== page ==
First glimpse of Abu Dhabi's facial scanners for Covid-19 in action

A 5G phone app can check temperature, heart rate and oxygen levels in the blood

Read also: Abu Dhabi approves Covid-19 facial scanners after positive trial

Facial scanners that can detect signs of Covid-19 have been introduced in Abu Dhabi.

The device comprises a camera and a phone application developed by a research lab based in the capital.

Security staff in malls were already using the system on Monday. It looks for signs that a person could have Covid-19.

So how does it work?

Scanning faces for signs of Covid-19

The facial scanner now being used was developed by the EDE Research Institute Abu Dhabi.

It detects a possible Covid-19 infection by measuring electromagnetic waves, “which change when the RNA [ribonucleic acid] particles of the virus are present in the person’s body”.

RNA typically acts as a messenger carrying instructions from DNA.

How do the scanners work?

A reader is placed within five metres of the people set to be scanned.

Within seconds, the device analyses each face, and sends a message to the smart phone held by the operator.

Green means the subject has tested negative, a red reading indicates they have tested positive.

The EDE scanner is used alongside other devices, including thermal scanners.

Where will the scanners be installed?

The technology will be used at various shopping malls and public places in Abu Dhabi, some residential areas, and all land and air entry points starting from Monday.

How do we know they work?

The introduction of EDE scanners comes after a trial of the technology in Ghantoot, Yas Island and Mussaffah, Abu Dhabi Media Office said on Sunday.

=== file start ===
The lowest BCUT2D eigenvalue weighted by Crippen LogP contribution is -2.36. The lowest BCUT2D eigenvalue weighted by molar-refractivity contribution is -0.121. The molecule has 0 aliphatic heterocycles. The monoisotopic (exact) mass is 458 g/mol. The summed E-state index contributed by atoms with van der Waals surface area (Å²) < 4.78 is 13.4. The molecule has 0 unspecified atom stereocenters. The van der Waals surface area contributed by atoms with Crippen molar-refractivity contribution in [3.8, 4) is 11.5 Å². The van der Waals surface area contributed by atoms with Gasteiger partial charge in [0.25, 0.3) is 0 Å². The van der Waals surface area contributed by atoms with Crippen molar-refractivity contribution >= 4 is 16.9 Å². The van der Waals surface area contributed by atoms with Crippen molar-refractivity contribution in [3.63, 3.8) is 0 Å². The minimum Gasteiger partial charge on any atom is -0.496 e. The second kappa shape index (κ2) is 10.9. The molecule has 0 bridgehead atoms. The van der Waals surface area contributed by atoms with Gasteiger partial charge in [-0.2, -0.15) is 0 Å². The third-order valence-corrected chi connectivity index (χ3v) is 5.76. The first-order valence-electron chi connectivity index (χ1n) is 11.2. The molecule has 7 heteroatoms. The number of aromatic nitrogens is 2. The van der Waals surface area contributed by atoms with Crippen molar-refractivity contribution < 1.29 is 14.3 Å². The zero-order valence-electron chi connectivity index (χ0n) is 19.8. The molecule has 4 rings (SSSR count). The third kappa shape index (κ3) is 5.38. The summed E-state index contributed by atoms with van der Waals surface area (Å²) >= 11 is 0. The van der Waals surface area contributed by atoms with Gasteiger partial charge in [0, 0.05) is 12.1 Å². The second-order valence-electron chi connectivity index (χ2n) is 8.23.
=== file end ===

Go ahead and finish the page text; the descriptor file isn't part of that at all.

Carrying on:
It said 20,000 people had been tested in the pilot and the results showed more than “90 per cent sensitivity”.

What happens if the scanner finds someone positive?

If the scanner identifies a person as being potentially infected with Covid-19, they will not be permitted to pass, and they must take a PCR test within 24 hours.

How a heart scan could detect Covid-19

Mayo Clinic in the US recently published research indicating that Covid-19 creates subtle electrical changes in the heart, which can be detected by an AI-enabled electrocardiogram (EKG).

This means an EKG could potentially be used as a rapid, reliable screening test.

The research was garnered through an international effort, and data was pooled from four continents and 14 countries.

The AI-enhanced EKG was able to accurately detect a negative Covid-19 infection in 91 per cent of people.

"This study demonstrates the presence of a biological signal in the EKG consistent with Covid-19 infection, but it included many ill patients," said Dr Paul Friedman, chairman of the clinic's Department of Cardiovascular Medicine and senior author of the study.

"While it is a hopeful signal, we must prospectively test this in asymptomatic people using smartphone-based electrodes to confirm that it can be practically used in the fight against the pandemic," said Dr Friedman. "Studies are under way now to address that question."

Other Covid-19 scanning technology

surgeon checking pulse oximeter readings of a patient at hospital operating room

Several other electronic devices designed to detect Covid-19 have been developed around the world.

Some scanners are installed as smartphone apps and they detect a user's heart rate, oxygen level, respiration rate and even stress level within 45 seconds.

The app analyses the skin of the person's face, and using a mixture of light, artificial intelligence and an algorithm, it can read what is going on in the blood under the skin.

If you have ever had your oxygen levels checked in a hospital, you might remember having a clip with a red light placed in your finger, called an oximeter.

The app is doing the same thing, optically, through the camera on the smart phone. The technique is known as photoplethysmography (PPG).

Temperature and oxygen levels are important because people who are suffering from Covid-19 frequently have a fever, and their oxygenation levels can be lower, because coronavirus affects the respiratory system.

Normal oxygen levels are 90 or above, and become a concern when they drop below this level.

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